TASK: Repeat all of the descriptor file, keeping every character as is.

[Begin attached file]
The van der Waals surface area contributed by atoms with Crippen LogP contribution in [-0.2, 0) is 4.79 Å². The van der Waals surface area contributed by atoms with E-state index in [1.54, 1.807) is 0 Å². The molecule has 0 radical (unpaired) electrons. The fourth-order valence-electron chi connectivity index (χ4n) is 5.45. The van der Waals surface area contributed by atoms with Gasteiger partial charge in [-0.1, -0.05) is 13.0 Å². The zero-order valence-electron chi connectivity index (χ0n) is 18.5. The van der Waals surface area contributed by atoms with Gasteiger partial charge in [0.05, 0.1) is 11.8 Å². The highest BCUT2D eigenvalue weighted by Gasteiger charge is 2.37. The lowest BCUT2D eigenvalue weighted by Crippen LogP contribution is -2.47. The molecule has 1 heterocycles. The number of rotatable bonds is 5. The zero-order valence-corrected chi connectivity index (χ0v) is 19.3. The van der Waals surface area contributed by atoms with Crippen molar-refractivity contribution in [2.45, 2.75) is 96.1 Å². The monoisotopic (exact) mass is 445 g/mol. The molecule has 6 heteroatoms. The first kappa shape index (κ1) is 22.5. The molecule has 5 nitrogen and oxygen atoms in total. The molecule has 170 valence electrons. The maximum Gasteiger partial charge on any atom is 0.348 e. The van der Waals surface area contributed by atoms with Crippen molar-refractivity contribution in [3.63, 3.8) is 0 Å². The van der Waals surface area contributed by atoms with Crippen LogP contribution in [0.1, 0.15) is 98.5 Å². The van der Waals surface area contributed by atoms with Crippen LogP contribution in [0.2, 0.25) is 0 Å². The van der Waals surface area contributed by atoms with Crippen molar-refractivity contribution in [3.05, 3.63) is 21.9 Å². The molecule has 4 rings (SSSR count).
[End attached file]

The van der Waals surface area contributed by atoms with Crippen LogP contribution in [-0.2, 0) is 4.79 Å². The van der Waals surface area contributed by atoms with E-state index in [1.54, 1.807) is 0 Å². The molecule has 0 radical (unpaired) electrons. The fourth-order valence-electron chi connectivity index (χ4n) is 5.45. The van der Waals surface area contributed by atoms with Gasteiger partial charge in [-0.1, -0.05) is 13.0 Å². The zero-order valence-electron chi connectivity index (χ0n) is 18.5. The van der Waals surface area contributed by atoms with Gasteiger partial charge in [0.05, 0.1) is 11.8 Å². The highest BCUT2D eigenvalue weighted by Gasteiger charge is 2.37. The lowest BCUT2D eigenvalue weighted by Crippen LogP contribution is -2.47. The molecule has 1 heterocycles. The number of rotatable bonds is 5. The zero-order valence-corrected chi connectivity index (χ0v) is 19.3. The van der Waals surface area contributed by atoms with Crippen molar-refractivity contribution in [2.45, 2.75) is 96.1 Å². The monoisotopic (exact) mass is 445 g/mol. The molecule has 6 heteroatoms. The first kappa shape index (κ1) is 22.5. The molecule has 5 nitrogen and oxygen atoms in total. The molecule has 170 valence electrons. The maximum Gasteiger partial charge on any atom is 0.348 e. The van der Waals surface area contributed by atoms with Crippen molar-refractivity contribution in [3.63, 3.8) is 0 Å². The van der Waals surface area contributed by atoms with Crippen LogP contribution in [0.1, 0.15) is 98.5 Å². The van der Waals surface area contributed by atoms with Crippen LogP contribution in [0.2, 0.25) is 0 Å². The van der Waals surface area contributed by atoms with Crippen molar-refractivity contribution in [3.05, 3.63) is 21.9 Å². The molecule has 4 rings (SSSR count).